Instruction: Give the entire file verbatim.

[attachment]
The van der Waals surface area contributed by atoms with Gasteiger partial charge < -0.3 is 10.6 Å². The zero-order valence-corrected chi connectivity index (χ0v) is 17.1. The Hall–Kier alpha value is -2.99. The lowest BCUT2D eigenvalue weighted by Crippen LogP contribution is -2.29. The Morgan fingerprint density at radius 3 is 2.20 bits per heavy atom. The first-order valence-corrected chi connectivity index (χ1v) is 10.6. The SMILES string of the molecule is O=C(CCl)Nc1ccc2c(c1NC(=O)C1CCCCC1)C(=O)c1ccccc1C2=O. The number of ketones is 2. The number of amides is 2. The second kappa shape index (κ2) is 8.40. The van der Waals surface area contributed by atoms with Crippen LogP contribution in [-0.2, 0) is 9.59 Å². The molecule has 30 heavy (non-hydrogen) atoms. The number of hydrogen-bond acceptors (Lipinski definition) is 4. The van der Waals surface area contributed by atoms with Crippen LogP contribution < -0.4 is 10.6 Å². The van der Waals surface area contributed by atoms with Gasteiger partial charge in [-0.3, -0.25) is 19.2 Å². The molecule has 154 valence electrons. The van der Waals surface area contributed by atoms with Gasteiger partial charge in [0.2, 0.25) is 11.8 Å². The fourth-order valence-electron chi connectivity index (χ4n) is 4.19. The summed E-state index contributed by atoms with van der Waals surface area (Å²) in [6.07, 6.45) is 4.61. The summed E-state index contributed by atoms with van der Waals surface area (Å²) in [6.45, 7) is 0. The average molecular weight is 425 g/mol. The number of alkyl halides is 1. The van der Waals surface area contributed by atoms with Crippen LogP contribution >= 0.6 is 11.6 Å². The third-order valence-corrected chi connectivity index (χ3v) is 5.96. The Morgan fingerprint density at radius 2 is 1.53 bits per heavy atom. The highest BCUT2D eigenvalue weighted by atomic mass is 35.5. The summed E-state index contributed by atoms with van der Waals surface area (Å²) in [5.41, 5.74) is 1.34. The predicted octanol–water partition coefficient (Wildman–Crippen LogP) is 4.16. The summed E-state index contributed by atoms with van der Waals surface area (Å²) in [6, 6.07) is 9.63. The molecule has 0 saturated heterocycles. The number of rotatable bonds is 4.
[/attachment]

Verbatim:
The van der Waals surface area contributed by atoms with Gasteiger partial charge < -0.3 is 10.6 Å². The zero-order valence-corrected chi connectivity index (χ0v) is 17.1. The Hall–Kier alpha value is -2.99. The lowest BCUT2D eigenvalue weighted by Crippen LogP contribution is -2.29. The Morgan fingerprint density at radius 3 is 2.20 bits per heavy atom. The first-order valence-corrected chi connectivity index (χ1v) is 10.6. The SMILES string of the molecule is O=C(CCl)Nc1ccc2c(c1NC(=O)C1CCCCC1)C(=O)c1ccccc1C2=O. The number of ketones is 2. The number of amides is 2. The second kappa shape index (κ2) is 8.40. The van der Waals surface area contributed by atoms with Crippen LogP contribution in [-0.2, 0) is 9.59 Å². The molecule has 30 heavy (non-hydrogen) atoms. The number of hydrogen-bond acceptors (Lipinski definition) is 4. The van der Waals surface area contributed by atoms with Crippen LogP contribution < -0.4 is 10.6 Å². The van der Waals surface area contributed by atoms with Gasteiger partial charge in [-0.3, -0.25) is 19.2 Å². The molecule has 154 valence electrons. The van der Waals surface area contributed by atoms with Gasteiger partial charge in [0.2, 0.25) is 11.8 Å². The fourth-order valence-electron chi connectivity index (χ4n) is 4.19. The summed E-state index contributed by atoms with van der Waals surface area (Å²) in [6.07, 6.45) is 4.61. The summed E-state index contributed by atoms with van der Waals surface area (Å²) in [6.45, 7) is 0. The average molecular weight is 425 g/mol. The number of alkyl halides is 1. The van der Waals surface area contributed by atoms with Crippen LogP contribution >= 0.6 is 11.6 Å². The third-order valence-corrected chi connectivity index (χ3v) is 5.96. The Morgan fingerprint density at radius 2 is 1.53 bits per heavy atom. The highest BCUT2D eigenvalue weighted by atomic mass is 35.5. The summed E-state index contributed by atoms with van der Waals surface area (Å²) in [5.41, 5.74) is 1.34. The predicted octanol–water partition coefficient (Wildman–Crippen LogP) is 4.16. The summed E-state index contributed by atoms with van der Waals surface area (Å²) in [6, 6.07) is 9.63. The molecule has 0 saturated heterocycles. The number of rotatable bonds is 4.